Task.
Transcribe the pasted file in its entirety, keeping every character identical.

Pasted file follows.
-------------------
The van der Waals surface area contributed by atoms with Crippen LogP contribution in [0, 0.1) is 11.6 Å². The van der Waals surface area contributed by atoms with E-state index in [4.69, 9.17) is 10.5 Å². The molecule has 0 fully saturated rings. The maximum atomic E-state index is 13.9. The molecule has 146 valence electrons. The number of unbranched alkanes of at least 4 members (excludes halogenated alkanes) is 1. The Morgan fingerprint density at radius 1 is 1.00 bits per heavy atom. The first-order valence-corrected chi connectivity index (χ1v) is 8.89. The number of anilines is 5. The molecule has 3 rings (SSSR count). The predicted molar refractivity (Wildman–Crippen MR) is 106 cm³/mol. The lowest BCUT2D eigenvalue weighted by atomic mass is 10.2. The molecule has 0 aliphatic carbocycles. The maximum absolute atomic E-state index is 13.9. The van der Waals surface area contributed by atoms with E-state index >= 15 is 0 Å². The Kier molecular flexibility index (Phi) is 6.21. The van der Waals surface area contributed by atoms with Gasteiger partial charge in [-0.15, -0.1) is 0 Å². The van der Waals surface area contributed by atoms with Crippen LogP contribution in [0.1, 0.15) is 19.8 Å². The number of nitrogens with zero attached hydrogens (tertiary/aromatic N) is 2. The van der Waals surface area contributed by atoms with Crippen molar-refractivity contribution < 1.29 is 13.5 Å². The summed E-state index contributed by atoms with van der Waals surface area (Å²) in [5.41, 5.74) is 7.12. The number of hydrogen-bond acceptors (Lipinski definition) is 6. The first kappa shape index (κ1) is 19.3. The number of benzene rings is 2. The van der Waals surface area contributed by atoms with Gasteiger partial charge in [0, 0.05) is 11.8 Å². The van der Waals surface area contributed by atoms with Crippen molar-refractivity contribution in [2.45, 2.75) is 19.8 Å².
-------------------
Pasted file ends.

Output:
The van der Waals surface area contributed by atoms with Crippen LogP contribution in [0, 0.1) is 11.6 Å². The van der Waals surface area contributed by atoms with E-state index in [4.69, 9.17) is 10.5 Å². The molecule has 0 fully saturated rings. The maximum atomic E-state index is 13.9. The molecule has 146 valence electrons. The number of unbranched alkanes of at least 4 members (excludes halogenated alkanes) is 1. The Morgan fingerprint density at radius 1 is 1.00 bits per heavy atom. The first-order valence-corrected chi connectivity index (χ1v) is 8.89. The number of anilines is 5. The molecule has 3 rings (SSSR count). The predicted molar refractivity (Wildman–Crippen MR) is 106 cm³/mol. The lowest BCUT2D eigenvalue weighted by atomic mass is 10.2. The molecule has 0 aliphatic carbocycles. The maximum absolute atomic E-state index is 13.9. The van der Waals surface area contributed by atoms with E-state index >= 15 is 0 Å². The Kier molecular flexibility index (Phi) is 6.21. The van der Waals surface area contributed by atoms with Gasteiger partial charge in [-0.15, -0.1) is 0 Å². The van der Waals surface area contributed by atoms with Crippen LogP contribution in [0.1, 0.15) is 19.8 Å². The number of nitrogens with zero attached hydrogens (tertiary/aromatic N) is 2. The van der Waals surface area contributed by atoms with Crippen molar-refractivity contribution < 1.29 is 13.5 Å². The summed E-state index contributed by atoms with van der Waals surface area (Å²) in [5.41, 5.74) is 7.12. The number of hydrogen-bond acceptors (Lipinski definition) is 6. The first kappa shape index (κ1) is 19.3. The number of benzene rings is 2. The van der Waals surface area contributed by atoms with Gasteiger partial charge in [0, 0.05) is 11.8 Å². The van der Waals surface area contributed by atoms with Crippen molar-refractivity contribution in [2.45, 2.75) is 19.8 Å².